Equity and common law have long had an unsettled relationship. Although in Royal Brunei Airlines v Tan, Lord Nicholls of Birkenhead commenced his speech with the observation that “[t]he proper role of equity in commercial transactions is a topical question”, it was certainly not a new one. In Re Wait, Atkin LJ was critical in a commercial case concerning the sale of flour of the introduction of well established equitable principles “into territory where they are trespassers”. Although in reality equity intervening in the commercial world was not uncommon, by the mid-1990s Sir Peter Millett wrote extra-judicially “[t]he intervention of equity in commercial transactions, long resisted by common lawyers, can no longer be withstood” such that it had, he remarked, “moved out of the family home and settled estate and into the market place”.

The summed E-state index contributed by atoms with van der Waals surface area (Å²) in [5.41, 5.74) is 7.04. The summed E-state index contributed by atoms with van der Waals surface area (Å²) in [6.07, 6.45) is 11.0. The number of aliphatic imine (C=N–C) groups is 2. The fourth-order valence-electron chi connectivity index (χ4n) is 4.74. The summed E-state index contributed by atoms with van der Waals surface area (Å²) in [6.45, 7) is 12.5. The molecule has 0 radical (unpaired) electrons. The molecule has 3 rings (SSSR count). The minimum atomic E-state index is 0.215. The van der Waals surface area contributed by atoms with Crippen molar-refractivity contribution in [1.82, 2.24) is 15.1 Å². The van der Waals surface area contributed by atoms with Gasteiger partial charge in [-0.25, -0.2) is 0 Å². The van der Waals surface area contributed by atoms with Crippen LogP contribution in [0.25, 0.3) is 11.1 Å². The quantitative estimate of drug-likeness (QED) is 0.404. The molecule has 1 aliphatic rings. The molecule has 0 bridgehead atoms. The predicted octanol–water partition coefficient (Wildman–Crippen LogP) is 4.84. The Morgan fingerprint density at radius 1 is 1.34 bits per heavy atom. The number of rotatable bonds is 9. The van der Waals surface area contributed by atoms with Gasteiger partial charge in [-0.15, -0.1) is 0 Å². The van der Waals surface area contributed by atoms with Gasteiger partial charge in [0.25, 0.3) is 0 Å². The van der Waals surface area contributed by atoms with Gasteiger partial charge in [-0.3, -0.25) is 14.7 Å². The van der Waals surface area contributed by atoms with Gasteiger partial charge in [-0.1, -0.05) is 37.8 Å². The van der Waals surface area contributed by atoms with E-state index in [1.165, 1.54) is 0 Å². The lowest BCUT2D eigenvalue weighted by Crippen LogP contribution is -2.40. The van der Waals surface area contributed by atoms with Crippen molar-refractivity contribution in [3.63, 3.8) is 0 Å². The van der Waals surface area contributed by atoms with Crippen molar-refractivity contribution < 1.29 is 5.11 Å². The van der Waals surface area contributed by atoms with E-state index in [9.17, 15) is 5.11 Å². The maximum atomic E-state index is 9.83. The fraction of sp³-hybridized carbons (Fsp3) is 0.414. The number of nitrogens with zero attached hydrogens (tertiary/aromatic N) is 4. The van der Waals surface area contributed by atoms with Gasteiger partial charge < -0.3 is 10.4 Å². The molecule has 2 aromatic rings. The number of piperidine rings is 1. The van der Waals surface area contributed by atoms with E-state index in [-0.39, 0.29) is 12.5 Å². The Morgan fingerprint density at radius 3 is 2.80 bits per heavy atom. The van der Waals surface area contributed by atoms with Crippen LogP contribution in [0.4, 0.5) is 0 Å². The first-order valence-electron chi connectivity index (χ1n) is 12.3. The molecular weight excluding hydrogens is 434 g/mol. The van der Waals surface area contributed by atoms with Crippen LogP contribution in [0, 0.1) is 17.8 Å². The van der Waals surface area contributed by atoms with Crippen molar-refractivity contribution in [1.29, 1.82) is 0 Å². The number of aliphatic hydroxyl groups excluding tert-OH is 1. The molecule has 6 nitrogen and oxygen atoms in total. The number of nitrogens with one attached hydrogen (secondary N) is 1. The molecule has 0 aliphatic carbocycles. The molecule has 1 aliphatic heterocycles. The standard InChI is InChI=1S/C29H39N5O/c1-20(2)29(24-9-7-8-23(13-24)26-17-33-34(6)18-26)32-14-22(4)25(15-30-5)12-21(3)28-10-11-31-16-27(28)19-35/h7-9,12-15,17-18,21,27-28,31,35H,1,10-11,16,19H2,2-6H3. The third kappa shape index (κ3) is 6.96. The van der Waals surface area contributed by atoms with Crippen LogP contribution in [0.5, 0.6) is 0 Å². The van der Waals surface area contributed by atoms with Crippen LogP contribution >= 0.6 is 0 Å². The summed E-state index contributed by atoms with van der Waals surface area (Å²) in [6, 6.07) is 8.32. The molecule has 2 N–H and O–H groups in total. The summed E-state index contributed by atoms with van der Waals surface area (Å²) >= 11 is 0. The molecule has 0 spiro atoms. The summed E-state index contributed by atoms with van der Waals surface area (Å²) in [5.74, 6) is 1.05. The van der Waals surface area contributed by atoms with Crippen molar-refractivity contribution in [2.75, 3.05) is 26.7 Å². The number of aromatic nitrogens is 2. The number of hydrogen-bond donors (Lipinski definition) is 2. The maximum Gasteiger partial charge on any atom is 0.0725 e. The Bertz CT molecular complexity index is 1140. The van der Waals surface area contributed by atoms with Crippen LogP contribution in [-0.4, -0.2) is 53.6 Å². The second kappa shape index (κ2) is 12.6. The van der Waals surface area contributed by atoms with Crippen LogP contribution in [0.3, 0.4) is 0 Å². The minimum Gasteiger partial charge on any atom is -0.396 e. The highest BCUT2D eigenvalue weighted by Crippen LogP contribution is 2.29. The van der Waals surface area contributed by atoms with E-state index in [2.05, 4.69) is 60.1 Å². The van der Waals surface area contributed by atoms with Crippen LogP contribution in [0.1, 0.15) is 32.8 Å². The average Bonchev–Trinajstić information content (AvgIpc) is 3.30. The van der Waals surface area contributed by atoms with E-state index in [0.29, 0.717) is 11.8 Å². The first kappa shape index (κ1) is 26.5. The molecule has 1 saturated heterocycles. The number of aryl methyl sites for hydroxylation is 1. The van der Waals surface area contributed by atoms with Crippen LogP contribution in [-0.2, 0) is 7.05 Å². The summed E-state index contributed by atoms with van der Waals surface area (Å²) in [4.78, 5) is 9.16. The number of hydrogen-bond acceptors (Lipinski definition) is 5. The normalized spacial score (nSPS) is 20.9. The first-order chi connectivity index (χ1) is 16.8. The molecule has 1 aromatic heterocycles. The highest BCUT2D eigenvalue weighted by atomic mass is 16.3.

In the recent Supreme Court decision in AIB Group (UK) plc v Mark Redler & Co, Lord Toulson began his speech with the observation that, “140 years after the Judicature Act 1873, the stitching together of equity and the common law continues to cause problems at the seams.” This lecture looks at the approach adopted in that case and considers it against the context of remedies traditionally available for breach of trust.
Click here to read more.